Agri-food policy reform in UK and EU may raise prices, farmers warn
The UK government has announced a seven-year transition plan to phase out how the the £1.6bn subsidy English farmers receive from the European Union coffers every year is calculated. Rather than following the EU's subsidy system, which bases its calculations on the amount of land under cultivation, the British government says the funds will instead be used to pay farmers to be greener. To, among other things, restore wild habitats, create new woodlands, boost soils and cut pesticide use.
The move comes as the UK prepares for life outside the EU, no longer bound by the EU’s ‘bureaucratic’ Common Agricultural Policy (CAP).
The government hopes the move will lure entrepreneurs with new ideas for more productive and sustainable farming. Farmers will, for example, get grants to improve productivity and animal welfare, including new robotic equipment. From 2022, producers will also benefit from an increased investment in agricultural Research & Development that will enable more farmers and agri-food businesses to drive innovation.
The ultimate goal is to allow farmers, in seven years time, to produce healthy and profitable food in a sustainable way and without subsidies.
In a speech to farmers and environmental groups at the Oxford Farming Conference , Environment Secretary George Eustice said: “We want farmers to access public money to help their businesses become more productive and sustainable, whilst taking steps to improve the environment and animal welfare, and deliver climate change outcomes on the land they manage.
“Rather than the prescriptive, top down rules of the EU era, we want to support the choices that farmers and land managers take. If we work together to get this right, then a decade from now the rest of the world will want to follow our lead.”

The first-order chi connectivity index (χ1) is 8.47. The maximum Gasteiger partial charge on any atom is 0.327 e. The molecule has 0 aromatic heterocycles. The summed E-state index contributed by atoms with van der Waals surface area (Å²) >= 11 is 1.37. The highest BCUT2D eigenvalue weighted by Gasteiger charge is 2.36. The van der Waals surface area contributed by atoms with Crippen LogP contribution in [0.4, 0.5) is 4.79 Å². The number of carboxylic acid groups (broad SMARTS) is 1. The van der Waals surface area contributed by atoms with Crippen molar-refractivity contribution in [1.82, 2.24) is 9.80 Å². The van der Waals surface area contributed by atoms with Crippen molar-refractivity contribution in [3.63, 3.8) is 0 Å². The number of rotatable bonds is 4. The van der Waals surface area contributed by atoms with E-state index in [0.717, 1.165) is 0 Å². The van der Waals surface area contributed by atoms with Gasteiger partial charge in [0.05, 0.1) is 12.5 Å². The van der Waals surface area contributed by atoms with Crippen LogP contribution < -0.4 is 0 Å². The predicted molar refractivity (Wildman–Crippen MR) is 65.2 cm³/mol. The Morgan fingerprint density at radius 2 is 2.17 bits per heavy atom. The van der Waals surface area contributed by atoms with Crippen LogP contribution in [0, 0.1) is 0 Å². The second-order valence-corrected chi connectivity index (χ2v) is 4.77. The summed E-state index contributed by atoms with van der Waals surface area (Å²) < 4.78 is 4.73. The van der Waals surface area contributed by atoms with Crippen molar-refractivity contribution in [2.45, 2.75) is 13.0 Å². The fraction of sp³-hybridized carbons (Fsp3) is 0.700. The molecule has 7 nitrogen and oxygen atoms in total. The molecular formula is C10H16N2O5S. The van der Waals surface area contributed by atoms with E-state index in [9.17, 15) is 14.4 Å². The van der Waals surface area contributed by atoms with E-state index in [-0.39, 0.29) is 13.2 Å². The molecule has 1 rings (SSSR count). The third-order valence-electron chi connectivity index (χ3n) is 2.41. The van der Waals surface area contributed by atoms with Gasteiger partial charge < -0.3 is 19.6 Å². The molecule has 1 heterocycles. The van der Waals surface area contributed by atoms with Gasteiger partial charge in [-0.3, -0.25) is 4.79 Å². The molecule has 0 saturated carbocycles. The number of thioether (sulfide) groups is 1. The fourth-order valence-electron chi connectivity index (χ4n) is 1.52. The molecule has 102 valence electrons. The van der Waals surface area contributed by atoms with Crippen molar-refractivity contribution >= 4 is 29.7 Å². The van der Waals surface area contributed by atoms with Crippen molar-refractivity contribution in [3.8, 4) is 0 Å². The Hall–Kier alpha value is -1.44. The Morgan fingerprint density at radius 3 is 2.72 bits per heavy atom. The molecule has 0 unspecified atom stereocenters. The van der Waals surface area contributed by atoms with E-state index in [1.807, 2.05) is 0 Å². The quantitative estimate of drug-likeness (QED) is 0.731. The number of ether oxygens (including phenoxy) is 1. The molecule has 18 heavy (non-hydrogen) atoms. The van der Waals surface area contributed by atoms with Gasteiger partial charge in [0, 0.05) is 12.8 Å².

Environmental groups welcomed the announcement but said more details were needed. Helen Browning Chief Executive at the Soil Association said: “We welcome this update on immediate next steps for farm policy, though at this stage the downside and exit routes for farmers are more detailed than any future schemes which may provide financial support. It’s heartening to see the wind of change in DEFRA and the commitment to engagement and co-design of future incentives and support.”
But, while Eustice has insisted food prices would “remain broadly stable”, farmers have warned that the move could raise production costs.
The National Farmers' Union (NFU) estimates farmer incomes could fall between 60% and 80% by 2024 as a result of the reduction in subsidies. NFU President Minette Batters said that while her “absolute focus is making sure that we have profitable thriving farming businesses that are producing climate-friendly food that ultimately can deliver what the public wants,” the funding gap will leave many farmers in a precarious position. “Expecting farmers to run viable, high-cost farm businesses, continue to produce food and increase their environmental delivery, while phasing out existing support and without a complete replacement scheme for almost three years is high-risk and a very big ask,” she pointed out.
The balance between costs and sustainability is also being played out in the EU as it attempts to agree on a final text for the post-2020 CAP, alongside its Farm-to-Fork and Biodiversity strategies.
Europe’s farming lobby Copa and Cogeca is complaining a risk assessment has yet to be carried out over concerns about prices being passed on to consumers and trading partners.
It has cited the US Department of Agriculture’s first impact assessment on the Farm to Fork and Biodiversity Strategies, which warns the EU could face food insecurity and a rise in consumer food prices.
The USDA concluded: “Under all scenarios, we found that the proposed input reductions affect EU farmers by reducing their agricultural production by 7 to 12 percent and diminishing their competitiveness in both domestic and export markets. Moreover, we found that adoption of these strategies would have impacts that stretch beyond the EU, driving up worldwide food prices by 9 (EU only adoption) to 89 percent (global adoption), negatively affecting consumer budgets, and ultimately reducing worldwide societal welfare by $96 billion to $1.1 trillion, depending on how widely other countries adopt the strategies. We estimate that the higher food prices under these scenarios would increase the number of food-insecure people in the world’s most vulnerable regions by 22 million (EU only adoption) to 185 million (global adoption).”
Pekka Pesonen, Copa and Cogeca Secretary General, said it was high time that the Commission published its own comprehensive impact assessment. “Such an impact assessment and its conclusions will probably balance the current debate around the CAP, forcing us to look at the complexity of the sustainability equation and will help in working towards concrete solutions for the environment, for consumers and for farmers and their cooperatives.”